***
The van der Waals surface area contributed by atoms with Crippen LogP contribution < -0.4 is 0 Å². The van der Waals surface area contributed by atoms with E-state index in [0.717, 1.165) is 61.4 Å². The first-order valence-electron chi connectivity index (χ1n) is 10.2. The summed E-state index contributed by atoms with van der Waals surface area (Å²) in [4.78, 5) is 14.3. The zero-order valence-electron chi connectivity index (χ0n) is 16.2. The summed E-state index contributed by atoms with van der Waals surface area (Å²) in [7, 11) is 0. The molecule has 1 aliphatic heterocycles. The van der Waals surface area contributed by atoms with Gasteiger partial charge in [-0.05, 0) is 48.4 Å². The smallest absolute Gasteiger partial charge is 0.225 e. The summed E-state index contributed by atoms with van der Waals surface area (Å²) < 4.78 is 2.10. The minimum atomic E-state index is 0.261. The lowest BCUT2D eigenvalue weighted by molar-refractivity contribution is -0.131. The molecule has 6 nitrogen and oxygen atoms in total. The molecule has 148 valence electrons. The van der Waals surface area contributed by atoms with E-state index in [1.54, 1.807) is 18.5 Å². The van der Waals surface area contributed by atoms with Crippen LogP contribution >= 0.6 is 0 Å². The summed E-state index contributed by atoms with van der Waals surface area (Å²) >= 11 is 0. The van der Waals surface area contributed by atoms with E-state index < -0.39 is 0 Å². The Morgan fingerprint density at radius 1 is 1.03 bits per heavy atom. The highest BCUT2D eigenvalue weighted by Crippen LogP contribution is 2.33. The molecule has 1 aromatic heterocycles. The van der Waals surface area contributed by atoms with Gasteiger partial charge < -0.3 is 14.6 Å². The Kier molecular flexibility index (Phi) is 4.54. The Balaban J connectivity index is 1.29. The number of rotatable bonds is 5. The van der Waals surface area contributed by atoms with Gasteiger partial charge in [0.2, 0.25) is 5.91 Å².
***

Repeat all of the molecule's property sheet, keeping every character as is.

The van der Waals surface area contributed by atoms with Crippen LogP contribution < -0.4 is 0 Å². The van der Waals surface area contributed by atoms with E-state index in [0.717, 1.165) is 61.4 Å². The first-order valence-electron chi connectivity index (χ1n) is 10.2. The summed E-state index contributed by atoms with van der Waals surface area (Å²) in [4.78, 5) is 14.3. The zero-order valence-electron chi connectivity index (χ0n) is 16.2. The summed E-state index contributed by atoms with van der Waals surface area (Å²) in [7, 11) is 0. The molecule has 1 aliphatic heterocycles. The van der Waals surface area contributed by atoms with Gasteiger partial charge in [-0.05, 0) is 48.4 Å². The smallest absolute Gasteiger partial charge is 0.225 e. The summed E-state index contributed by atoms with van der Waals surface area (Å²) < 4.78 is 2.10. The minimum atomic E-state index is 0.261. The lowest BCUT2D eigenvalue weighted by molar-refractivity contribution is -0.131. The molecule has 6 nitrogen and oxygen atoms in total. The molecule has 148 valence electrons. The van der Waals surface area contributed by atoms with E-state index in [1.54, 1.807) is 18.5 Å². The van der Waals surface area contributed by atoms with Crippen LogP contribution >= 0.6 is 0 Å². The summed E-state index contributed by atoms with van der Waals surface area (Å²) >= 11 is 0. The van der Waals surface area contributed by atoms with E-state index < -0.39 is 0 Å². The Morgan fingerprint density at radius 1 is 1.03 bits per heavy atom. The highest BCUT2D eigenvalue weighted by Crippen LogP contribution is 2.33. The molecule has 1 aromatic heterocycles. The van der Waals surface area contributed by atoms with Gasteiger partial charge < -0.3 is 14.6 Å². The Kier molecular flexibility index (Phi) is 4.54. The Balaban J connectivity index is 1.29. The number of rotatable bonds is 5. The van der Waals surface area contributed by atoms with Gasteiger partial charge in [0.2, 0.25) is 5.91 Å².